Who would benefit most from a Lib Dem meltdown?

The Tories are in second place in 39 of the Lib Dems’ 57 seats. But Labour could still benefit most.

Yesterday's vote on tuition fees was the Liberal Democrats' Iraq moment, a profound breach of trust for which the party will pay dearly at the next election. In little more than eight months, the Lib Dems have fallen from 34 per cent in the polls to just 8 per cent, their lowest rating for 20 years. They are certain to lose votes and seats at the next election. But who would benefit most from a Lib Dem meltdown?

It is the Conservatives who stand to win the most seats off Nick Clegg's party. The Tories are currently in second place in 39 of the Lib Dems' 57 seats, typically by a considerable margin. By contrast, Labour is in second place in just 16.

As UK Polling Report shows, while 13 of the Tories' top 50 target seats are Lib Dem-held, just six of Labour's are. A poll of marginals by the Conservative Party deputy chairman Michael Ashcroft in July suggested that the Tories can hope to win as many as 30 seats off the Lib Dems.

But Labour supporters can derive much comfort from the fact that a wave of Lib Dem defectors will allow them to win back dozens of seats from the Conservatives. As a Fabian Society analysis pointed out earlier this year, there are 25 seats that would swing back from the Conservatives to Labour if just one in five Lib Dem voters switched to the red team.

In addition, a defection of this size would allow Labour to win 15 seats off the Lib Dems, including all five gains that Clegg's party made at the last election – Norwich South, Bradford East, Brent Central, Burnley and Redcar. Encouragingly for Ed Miliband, a recent ComRes/Independent poll found that more than one in five people who voted for the Lib Dems say they would now vote Labour.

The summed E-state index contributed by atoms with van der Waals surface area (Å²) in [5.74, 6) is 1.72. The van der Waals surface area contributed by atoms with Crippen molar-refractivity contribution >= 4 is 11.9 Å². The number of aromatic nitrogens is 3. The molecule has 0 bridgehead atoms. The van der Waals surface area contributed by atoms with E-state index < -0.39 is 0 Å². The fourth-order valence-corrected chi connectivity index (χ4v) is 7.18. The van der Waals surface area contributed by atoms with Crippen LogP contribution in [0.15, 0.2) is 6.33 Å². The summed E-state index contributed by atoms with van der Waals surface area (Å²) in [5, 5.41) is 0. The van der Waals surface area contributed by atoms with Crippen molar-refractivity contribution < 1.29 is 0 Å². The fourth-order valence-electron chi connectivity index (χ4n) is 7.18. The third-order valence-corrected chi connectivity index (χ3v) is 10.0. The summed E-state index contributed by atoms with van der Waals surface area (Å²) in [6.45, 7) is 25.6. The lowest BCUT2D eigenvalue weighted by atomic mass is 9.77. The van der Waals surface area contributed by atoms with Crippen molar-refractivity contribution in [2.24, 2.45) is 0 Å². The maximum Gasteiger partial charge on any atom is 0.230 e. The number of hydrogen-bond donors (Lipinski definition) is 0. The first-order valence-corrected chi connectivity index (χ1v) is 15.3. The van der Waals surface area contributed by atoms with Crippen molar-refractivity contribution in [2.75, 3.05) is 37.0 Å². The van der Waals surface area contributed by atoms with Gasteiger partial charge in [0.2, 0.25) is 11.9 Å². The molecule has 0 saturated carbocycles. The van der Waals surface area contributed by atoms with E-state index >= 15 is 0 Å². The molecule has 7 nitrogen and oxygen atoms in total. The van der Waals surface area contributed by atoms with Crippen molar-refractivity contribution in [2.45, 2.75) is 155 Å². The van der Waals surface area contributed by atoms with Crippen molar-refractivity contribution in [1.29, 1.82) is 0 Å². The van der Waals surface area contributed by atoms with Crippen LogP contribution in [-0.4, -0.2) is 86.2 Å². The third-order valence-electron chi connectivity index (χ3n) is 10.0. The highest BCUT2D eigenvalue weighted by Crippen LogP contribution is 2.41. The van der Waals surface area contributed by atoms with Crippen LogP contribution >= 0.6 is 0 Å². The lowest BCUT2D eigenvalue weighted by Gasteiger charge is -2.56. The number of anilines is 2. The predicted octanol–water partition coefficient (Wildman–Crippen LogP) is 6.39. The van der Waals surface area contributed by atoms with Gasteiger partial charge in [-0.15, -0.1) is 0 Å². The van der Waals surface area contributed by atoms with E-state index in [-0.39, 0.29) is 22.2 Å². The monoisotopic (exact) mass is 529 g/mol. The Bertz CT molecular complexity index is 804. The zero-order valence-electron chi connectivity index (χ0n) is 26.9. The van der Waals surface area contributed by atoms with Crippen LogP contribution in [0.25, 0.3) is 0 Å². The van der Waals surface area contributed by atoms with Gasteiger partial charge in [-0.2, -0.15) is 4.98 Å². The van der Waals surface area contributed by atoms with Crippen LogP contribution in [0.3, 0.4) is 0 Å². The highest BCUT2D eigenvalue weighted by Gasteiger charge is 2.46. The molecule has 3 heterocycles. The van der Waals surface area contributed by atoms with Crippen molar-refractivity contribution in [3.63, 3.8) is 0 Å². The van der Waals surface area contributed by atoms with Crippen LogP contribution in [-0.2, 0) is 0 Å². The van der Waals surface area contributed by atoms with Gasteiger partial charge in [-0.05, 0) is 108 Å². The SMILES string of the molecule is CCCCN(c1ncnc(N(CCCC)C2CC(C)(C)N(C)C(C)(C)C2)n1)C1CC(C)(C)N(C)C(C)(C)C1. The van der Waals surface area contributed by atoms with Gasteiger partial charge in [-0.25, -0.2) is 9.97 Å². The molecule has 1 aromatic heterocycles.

But the risk for Labour is that justifiable anger at the Lib Dems unwittingly allows the Tories to avoid the blame for unpopular decisions. As Ed Balls points out in his latest Tribune column:

The Prime Minister plays the global statesman – travelling around the world and hosting foreign leaders in Downing Street – but rarely allows himself to be dragged into domestic policy controversies. George Osborne is rarely seen in public defending his reckless gamble with the economy.

But week after week it is Lib Dem ministers like Danny Alexander and Vince Cable who find themselves in TV studios defending what are essentially Conservative policies in a predominantly Conservative government. The Lib Dems have willingly become David Cameron's human shields, haemorrhaging support in the process.

Unless Labour begins to develop a more coherent critique of the Conservatives, Cameron's party, not least under the redrawn constituency boundaries, could be in a strong position come the election.

George Eaton is political editor of the New Statesman.

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The clever ideological trick that could save the Labour party

The Co-operative party could suddenly get a lot more popular. 

It’s do or die for the party’s moderate MPs, who have lost the fight for the soul of Labour and must quickly move on. 

The 172 Labour MPs who backed a no-confidence vote in Jeremy Corbyn earlier this year may not like their newly elected party leader much, but they loathe John McDonnell. 

So it is little surprise that one of them, John Woodcock, reportedly looked “sick to the stomach” when the Shadow Chancellor tenderly invited him for a cuppa in his office following the leadership election result at conference. Reading the tea leaves tells me those talks aren’t going to go well.  

Yet moderate MPs would do well to revisit McDonnell’s off-the-cuff comments from a few years back: “I’m not in the Labour party because I’m a believer of the Labour party as some supreme body or something God-given or anything like that,” he told a small audience in 2012. “It’s a tactic. It’s as simple as that. If it’s no longer a useful vehicle, move on.” 

Two feather-spitting former frontbenchers called for McDonnell’s resignation when these comments emerged in March, saying they revealed his Trotskyist tendencies. "The context (a hard-left gathering) and the company (which included Gerry Downing, expelled from Labour for his comments on 9/11) didn’t make for great publicity, no," a Leader’s Office staffer privately confesses.